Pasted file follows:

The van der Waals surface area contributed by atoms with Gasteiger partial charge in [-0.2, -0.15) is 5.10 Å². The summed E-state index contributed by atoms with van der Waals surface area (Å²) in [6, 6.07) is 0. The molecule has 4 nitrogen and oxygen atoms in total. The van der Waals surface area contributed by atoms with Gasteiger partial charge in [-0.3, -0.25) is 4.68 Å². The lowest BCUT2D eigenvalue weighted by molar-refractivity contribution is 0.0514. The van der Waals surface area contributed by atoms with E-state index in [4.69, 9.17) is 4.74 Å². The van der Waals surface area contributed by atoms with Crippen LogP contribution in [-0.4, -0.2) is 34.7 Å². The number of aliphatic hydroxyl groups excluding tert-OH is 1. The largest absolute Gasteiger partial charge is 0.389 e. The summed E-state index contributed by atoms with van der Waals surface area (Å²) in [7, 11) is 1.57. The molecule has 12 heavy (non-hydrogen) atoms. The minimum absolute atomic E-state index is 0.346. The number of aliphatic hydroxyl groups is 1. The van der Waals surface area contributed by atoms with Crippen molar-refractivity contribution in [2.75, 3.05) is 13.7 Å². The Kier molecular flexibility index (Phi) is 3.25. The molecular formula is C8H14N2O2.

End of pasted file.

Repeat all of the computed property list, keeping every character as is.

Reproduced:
The van der Waals surface area contributed by atoms with Gasteiger partial charge in [-0.2, -0.15) is 5.10 Å². The summed E-state index contributed by atoms with van der Waals surface area (Å²) in [6, 6.07) is 0. The molecule has 4 nitrogen and oxygen atoms in total. The van der Waals surface area contributed by atoms with Gasteiger partial charge in [-0.3, -0.25) is 4.68 Å². The lowest BCUT2D eigenvalue weighted by molar-refractivity contribution is 0.0514. The van der Waals surface area contributed by atoms with E-state index in [4.69, 9.17) is 4.74 Å². The van der Waals surface area contributed by atoms with Crippen LogP contribution in [-0.4, -0.2) is 34.7 Å². The number of aliphatic hydroxyl groups excluding tert-OH is 1. The largest absolute Gasteiger partial charge is 0.389 e. The summed E-state index contributed by atoms with van der Waals surface area (Å²) in [7, 11) is 1.57. The molecule has 12 heavy (non-hydrogen) atoms. The minimum absolute atomic E-state index is 0.346. The number of aliphatic hydroxyl groups is 1. The van der Waals surface area contributed by atoms with Crippen molar-refractivity contribution in [2.75, 3.05) is 13.7 Å². The Kier molecular flexibility index (Phi) is 3.25. The molecular formula is C8H14N2O2.